This would be a safe time for Greg Chappell to visit Orissa. In 2007, he was assaulted by a man at Bhubaneshwar airport because no players from the state were being picked for the Indian team. The rise of Pragyan, Rohit’s Deccan Chargers teammate, has soothed tempers. The left-arm spinner belongs to Hyderabad now, but is originally from Orissa. Not only has he gained prominence but has also made it to the Indian team, for whom he will be in action at the World T20 next.
In South Africa, a smile was never far away for Ojha. Neither was a charged up F-bomb after a wicket-taking delivery. In last year’s IPL, though the Chargers finished last, Ojha had eleven scalps. He took 18 this year, including those of Bangalore’s Manish Pandey and Roelof van der Merwe in the final at the Wanderers. A 4 for 38 against Sri Lanka last year was the tipping point for Ojha’s confidence. One of the wickets was of Kumar Sangakkara. “I realised that I belonged to the bigger league and can be successful,” he says.
Vivek Jaisimha, the former Hyderabad coach under whom Ojha played some domestic cricket, says, “Ojha is a rhythm bowler. In my time, if he took an early wicket, he would go on to take five. If he didn’t, he would go wicketless. He needs to be more consistent.” Jaisimha, speaking to Open before the IPL final, feels Ojha would do better in England. “In the IPL, partly because of the schedule, players had no time to think things through. It also got cold later. In England, the wickets might offer him more turn.” Jaisimha feels, “He needs to drop some weight.” And adds, “But he has improved. On a scale of ten his fitness was about four earlier, now it’s eight.”
In the final, Ojha beat the feisty van der Merwe with a classic left-arm spinner’s delivery. The right-hander stepped out and was beaten as the ball turned away into the hands of wicket-keeper and captain Adam Gilchrist, who executed an easy stumping. Ojha feels gratitude for Gilchrist. “He is a captain who gives us a lot of liberties, lets you set your own field and backs you. He knows my strengths and has told me to bowl the way I am doing now; not try too many things and, when in doubt, to fall back on senior players like him or Laxman or the coach.” Harbhajan is the only specialist spinner in India’s World T20 squad; Ojha will land at Heathrow with itching fingers.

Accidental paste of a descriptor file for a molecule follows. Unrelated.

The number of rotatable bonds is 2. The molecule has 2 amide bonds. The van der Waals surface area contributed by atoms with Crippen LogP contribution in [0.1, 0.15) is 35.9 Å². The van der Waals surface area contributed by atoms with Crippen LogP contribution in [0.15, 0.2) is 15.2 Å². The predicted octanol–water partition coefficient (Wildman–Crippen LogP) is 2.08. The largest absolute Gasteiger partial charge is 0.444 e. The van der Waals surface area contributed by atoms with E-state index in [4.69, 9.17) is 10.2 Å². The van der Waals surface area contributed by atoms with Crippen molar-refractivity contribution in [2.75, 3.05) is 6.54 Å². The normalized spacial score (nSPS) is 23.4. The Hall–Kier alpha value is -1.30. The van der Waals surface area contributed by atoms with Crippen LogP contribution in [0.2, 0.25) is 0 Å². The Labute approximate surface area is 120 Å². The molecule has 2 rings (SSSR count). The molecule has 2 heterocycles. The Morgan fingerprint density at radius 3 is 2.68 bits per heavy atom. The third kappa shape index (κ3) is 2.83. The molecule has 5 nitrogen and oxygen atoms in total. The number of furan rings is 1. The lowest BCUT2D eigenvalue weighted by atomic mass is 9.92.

On the field you see Ishant Sharma as a six-feet-four-inch destroyer with flying black hair that makes a sightscreen unnecessary. From up close you see him as a boy of 20 with smooth skin, soft stubble and a tendency to snack on fingernails. In Durban, as the Knight Riders held a contrived press conference, Ishant sat at the right end of the table, looking uncomfortable, crossing and uncrossing his long legs, nibbling on nails. He took eleven wickets in the IPL, but got little support from batsmen. Speed wise, it wasn’t like the heady summer of 2008 in Australia, where he scaled the prized peak of 150 kmph. In South Africa he did around 135. It could be because he was coming off a shoulder injury that he suffered while fielding in New Zealand just before the IPL.
But failure is a spur. Though upstaged by RP Singh’s 23-wicket performance in the IPL, Ishant will lead India’s pace challenge in the World T20. He is motivated, more so as the tournament takes place in England, which is to fast bowling what rain is to romance. “Conditions in England will be helpful for bowlers and I want to make it memorable for myself,” he says. “In Twenty20, you need to have a good yorker and different kinds of slower balls. Also, I am looking to become an impact bowler because nothing else sets the opposing team back like losing early wickets.”